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Greg Young, chief officer, network and value-added services, TTSL

April 15, 2005
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After just four months in India, Greg Young has no doubts at all about the wisdom of having come to Mumbai to work for Tata Teleservices as chief officer, network and value-added services."It's great. I plan to be here for several years. The people are wonderful, they've made me feel very welcome, it's exciting, fun and rewarding. So I certainly won't be rushing back to Melbourne any time soon," he says.

Young was born and raised in Melbourne and the city is still home; his retired parents, younger brother and 10year-old daughter Brianna still live there. Asked if it's a bit surprising in this day and age for anyone to stay for so long in one city, he explains that Australia might be a huge country but it has only five or seven big cities and 75 per cent of the population lives in these cities. So the opportunities for moving around are limited.

He adores Melbourne and passionately endorses its ranking in the Economist Intelligence Unit survey of 130 cities as the world's best city for its quality of life and climate. "I've travelled extensively for the past 20 years for work and I'd say it's easily the best place because it has a beautiful climate, it's affordable, it's multi-cultural, it's got great restaurants, and it's easy to get around," he says.

He is also looking forward to unpacking his cartons and moving into his own flat in Bandra after four months in a hotel.Since Brianna and Young's long-time partner Barbara are both still in Melbourne, he will be travelling frequently to see them.

Barbara plans to visit him as often as possible in Mumbai. As someone who works in the Australian fashion industry and has retail outlets, it was impossible for her to move to India with Young but she's exploring business opportunities here, in particular, looking at India as a sourcing destination to supplement or replace China from where she currently sources her materials.

India as a business environment has proved to be very positive for Young.Before coming, he had thought he might have problems with communication but has discovered that English is the lingua franca of nearly everyone he meets for business. The physical differences he has experienced –­ the population density, the impossibility of walking on the pavement and what he diplomatically describes as the "lack of adherence" to the basic rules of driving –­ are small things that he says anyone can easily adapt to.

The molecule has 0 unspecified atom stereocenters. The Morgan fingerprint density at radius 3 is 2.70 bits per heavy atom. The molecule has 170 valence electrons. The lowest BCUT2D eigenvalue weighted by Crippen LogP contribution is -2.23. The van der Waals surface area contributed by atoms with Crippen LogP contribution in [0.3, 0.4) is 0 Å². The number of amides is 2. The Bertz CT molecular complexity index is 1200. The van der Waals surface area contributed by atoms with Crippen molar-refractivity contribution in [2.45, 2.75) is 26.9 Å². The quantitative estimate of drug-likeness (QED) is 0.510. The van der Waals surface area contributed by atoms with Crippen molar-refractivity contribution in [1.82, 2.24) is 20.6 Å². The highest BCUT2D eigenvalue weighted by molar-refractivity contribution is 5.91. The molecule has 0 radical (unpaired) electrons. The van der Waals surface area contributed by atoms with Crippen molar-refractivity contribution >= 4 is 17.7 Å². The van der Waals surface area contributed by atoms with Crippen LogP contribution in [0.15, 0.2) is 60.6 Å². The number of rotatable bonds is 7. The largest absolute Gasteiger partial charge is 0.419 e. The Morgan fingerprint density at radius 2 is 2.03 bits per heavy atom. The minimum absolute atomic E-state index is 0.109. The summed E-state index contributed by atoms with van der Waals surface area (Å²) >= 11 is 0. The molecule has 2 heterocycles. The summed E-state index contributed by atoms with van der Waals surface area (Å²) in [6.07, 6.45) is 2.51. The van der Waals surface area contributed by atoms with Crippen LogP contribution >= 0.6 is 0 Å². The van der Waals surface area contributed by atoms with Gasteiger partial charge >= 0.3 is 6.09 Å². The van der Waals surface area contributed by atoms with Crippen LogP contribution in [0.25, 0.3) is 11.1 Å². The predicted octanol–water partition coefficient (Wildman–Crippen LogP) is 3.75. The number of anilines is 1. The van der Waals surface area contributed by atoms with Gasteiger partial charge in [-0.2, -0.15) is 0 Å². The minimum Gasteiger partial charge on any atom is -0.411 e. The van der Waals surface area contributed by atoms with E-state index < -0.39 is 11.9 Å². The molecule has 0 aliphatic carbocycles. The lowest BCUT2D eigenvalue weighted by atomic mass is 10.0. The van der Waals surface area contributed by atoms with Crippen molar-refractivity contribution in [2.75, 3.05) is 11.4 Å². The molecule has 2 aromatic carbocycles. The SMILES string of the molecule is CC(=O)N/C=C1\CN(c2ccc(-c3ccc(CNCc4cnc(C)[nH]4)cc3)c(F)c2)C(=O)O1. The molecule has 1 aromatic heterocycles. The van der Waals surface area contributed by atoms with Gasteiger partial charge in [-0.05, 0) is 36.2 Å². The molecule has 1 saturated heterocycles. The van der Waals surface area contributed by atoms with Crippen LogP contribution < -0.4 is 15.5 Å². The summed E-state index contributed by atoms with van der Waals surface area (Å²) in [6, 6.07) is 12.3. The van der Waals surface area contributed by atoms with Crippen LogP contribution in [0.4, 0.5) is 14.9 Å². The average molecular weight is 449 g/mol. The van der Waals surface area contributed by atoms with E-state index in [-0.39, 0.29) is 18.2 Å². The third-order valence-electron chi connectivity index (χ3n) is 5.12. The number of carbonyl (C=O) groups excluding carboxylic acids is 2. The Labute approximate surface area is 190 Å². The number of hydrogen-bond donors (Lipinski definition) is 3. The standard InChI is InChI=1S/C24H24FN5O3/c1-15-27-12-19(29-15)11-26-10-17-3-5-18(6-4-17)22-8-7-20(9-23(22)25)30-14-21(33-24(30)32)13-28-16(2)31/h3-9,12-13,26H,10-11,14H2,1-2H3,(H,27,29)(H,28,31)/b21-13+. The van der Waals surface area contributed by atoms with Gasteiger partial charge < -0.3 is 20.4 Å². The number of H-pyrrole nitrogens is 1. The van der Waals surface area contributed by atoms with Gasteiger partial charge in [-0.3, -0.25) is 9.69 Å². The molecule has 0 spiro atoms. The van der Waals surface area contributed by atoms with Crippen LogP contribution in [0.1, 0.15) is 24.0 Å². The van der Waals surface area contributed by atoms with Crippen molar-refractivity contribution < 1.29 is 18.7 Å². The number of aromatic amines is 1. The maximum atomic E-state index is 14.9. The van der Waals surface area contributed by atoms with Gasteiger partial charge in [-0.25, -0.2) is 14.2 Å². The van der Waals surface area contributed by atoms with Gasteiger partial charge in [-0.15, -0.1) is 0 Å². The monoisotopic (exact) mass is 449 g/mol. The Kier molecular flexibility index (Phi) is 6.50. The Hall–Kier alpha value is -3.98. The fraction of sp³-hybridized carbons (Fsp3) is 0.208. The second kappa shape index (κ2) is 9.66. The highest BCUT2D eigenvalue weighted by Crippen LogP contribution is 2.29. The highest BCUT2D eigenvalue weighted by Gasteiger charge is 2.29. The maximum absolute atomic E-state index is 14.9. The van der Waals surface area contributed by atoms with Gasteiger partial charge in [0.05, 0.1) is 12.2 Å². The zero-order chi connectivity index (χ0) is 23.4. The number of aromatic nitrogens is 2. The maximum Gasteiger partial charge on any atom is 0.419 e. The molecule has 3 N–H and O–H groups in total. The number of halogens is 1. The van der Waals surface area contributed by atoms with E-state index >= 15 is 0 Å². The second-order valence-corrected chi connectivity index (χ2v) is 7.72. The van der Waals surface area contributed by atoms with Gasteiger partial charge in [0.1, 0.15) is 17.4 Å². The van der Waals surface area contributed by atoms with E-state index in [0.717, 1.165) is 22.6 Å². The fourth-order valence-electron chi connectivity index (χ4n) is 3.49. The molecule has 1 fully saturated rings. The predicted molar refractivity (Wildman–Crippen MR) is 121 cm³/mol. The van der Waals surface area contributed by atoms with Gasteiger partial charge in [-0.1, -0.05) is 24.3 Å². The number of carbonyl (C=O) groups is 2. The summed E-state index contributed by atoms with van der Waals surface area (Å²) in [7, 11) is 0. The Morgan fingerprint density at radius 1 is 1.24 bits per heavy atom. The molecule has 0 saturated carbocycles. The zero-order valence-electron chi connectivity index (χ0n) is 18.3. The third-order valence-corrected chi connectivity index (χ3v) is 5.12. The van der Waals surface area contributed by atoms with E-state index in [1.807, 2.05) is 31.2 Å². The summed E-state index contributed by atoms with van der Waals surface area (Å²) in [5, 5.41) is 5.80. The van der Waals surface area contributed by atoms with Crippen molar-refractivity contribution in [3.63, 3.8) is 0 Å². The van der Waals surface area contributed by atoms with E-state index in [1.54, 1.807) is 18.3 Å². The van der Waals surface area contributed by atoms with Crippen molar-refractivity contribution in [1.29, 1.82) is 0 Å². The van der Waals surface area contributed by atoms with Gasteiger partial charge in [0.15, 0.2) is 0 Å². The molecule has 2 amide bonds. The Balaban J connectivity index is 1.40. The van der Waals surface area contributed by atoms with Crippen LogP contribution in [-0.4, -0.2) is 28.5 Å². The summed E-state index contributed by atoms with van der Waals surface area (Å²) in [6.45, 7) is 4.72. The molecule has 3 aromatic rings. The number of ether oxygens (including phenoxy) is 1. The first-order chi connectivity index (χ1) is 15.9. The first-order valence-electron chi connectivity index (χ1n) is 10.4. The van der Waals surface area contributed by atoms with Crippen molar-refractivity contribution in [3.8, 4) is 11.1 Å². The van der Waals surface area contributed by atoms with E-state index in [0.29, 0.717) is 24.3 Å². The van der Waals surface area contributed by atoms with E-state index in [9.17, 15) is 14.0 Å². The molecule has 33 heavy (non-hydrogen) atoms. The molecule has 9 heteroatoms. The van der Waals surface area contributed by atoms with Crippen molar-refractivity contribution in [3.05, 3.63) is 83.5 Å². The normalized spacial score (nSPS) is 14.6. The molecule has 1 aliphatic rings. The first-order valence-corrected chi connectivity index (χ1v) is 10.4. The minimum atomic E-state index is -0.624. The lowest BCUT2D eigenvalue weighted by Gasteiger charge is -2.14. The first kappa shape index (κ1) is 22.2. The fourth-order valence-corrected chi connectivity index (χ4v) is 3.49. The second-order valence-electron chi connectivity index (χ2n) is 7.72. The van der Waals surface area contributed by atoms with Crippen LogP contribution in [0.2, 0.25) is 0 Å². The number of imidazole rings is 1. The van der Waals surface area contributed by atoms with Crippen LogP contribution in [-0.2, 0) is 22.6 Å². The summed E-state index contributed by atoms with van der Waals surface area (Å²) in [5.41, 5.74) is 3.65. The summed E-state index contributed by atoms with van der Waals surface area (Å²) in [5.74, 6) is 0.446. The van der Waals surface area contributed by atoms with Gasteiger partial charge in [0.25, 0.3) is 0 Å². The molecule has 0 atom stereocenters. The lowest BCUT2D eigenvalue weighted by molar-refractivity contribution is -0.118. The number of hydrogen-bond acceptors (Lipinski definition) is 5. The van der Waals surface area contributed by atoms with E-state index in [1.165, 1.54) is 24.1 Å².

"In the business context, there are greater cultural differences in that the level of organisation and the approach to problems is less organised and disciplined than I am used to. In Australia, we probably have a more rigid and disciplined way of tackling things, so it's just a cultural difference. But the level of maturity of the industry that I find here is impressive and improving all the time," he says.

He is particularly impressed with the level of qualifications that most people have, ascribing it to the simple fact that India probably has a higher educational level than Australia and the cultural emphasis on education is strong here."Education here is still valued and highly sought after," he observes.

In terms of the industry, he finds that the regulatory environment is struggling a bit to cope with the fast pace of change in technology, in new entrants, in new products. "I'm enjoying being here because in Australia, the wireless industry has reached the stage where the market is saturated. It's a highly mature industry where there is now only minimal growth.Here in India we're seeing significant growth in absolute and relative terms. I was attracted by the newness of the industry and the amazing growth rates."

The Indian mobile industry is about four to five years behind Australia although Young says the degree of sophistication that is available in services here is comparable to what is available in Australia. The fast pace of change in India means that customers have to take on board and understand fast-changing technology and decide what works for them.